Tuesday 6 December 2016

Louis Stewart, Ireland's greatest ever jazz guitarist, dies aged 72

Published 21/08/2016 | 02:30

FINAL CHORD: The late Louis Stewart died aged 72
FINAL CHORD: The late Louis Stewart died aged 72

The man known as the "one true genius" of Irish jazz music, Louis Stewart, passed away yesterday at the age of 72.

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Renowned for his laid-back style and skill as a guitarist, the Waterford man was described as a world-class musician by fans paying tribute to him yesterday.

In the early stages of his career he made a name for himself performing in Slattery's pub in Dublin where he wooed many visiting American musicians. He first began recording in the 1960s and was awarded the special jury prize at The Montreaux International Jazz Festival after embarking on an international career.

Throughout his life in music, Stewart also regularly played at jazz festivals around Europe, playing on occasion with Keith Jarrett and Gerry Mulligan. He also worked alongside Benny Goodman, George Shearing and Tubby Hayes, and performed as part of Ronnie Scott's quartet and quintet for many years.

In 1998 he was the recipient of an honorary doctorate degree in music from Trinity College Dublin.

Later in his career he regularly played to an intimate and attentive crowd in JJ Smyth's - the Dublin city centre bar known as a home from home by many musicians and jazz fans.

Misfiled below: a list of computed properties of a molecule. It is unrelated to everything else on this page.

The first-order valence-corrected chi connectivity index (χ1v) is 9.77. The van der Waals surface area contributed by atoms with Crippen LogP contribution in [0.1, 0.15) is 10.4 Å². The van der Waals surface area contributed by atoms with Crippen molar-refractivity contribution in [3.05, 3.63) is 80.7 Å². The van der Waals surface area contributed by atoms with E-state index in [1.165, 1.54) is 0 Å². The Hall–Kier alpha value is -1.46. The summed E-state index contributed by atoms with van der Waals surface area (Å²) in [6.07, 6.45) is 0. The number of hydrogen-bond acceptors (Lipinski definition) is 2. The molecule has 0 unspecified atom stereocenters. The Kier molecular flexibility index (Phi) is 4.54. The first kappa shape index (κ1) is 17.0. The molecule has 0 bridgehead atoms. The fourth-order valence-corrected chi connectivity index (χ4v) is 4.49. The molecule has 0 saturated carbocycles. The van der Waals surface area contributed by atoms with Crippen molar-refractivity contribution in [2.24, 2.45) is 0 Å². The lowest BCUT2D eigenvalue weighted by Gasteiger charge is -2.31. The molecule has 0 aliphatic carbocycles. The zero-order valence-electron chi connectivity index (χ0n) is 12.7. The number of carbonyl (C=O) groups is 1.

Last night, RTE broadcaster John Kelly joined the many fans paying tribute to Mr Stewart.

"When I first went to New York, when the jazz musicians realised where I was from, they always asked if I knew Louis Stewart. He was so admired. A truly world-class musician."

He was described as the "one true genius" of jazz by frequent collaborator Jim Doherty.

The New York Times once described the guitarist as having "the kind of fast company that might overwhelm a lesser talent.

President Michael D Higgins paid tribute to Mr Stewart last night.

"It is with great sadness that I have learnt of the death of Louis Stewart, outstanding musician and iconic figure in the world of jazz in Ireland," said Mr Higgins.

"His many admirers, of all ages, will miss him deeply - and in particular he will be missed by all those he encouraged and who, in a life devoted to music, he invited to join him in making music."

Sunday Independent

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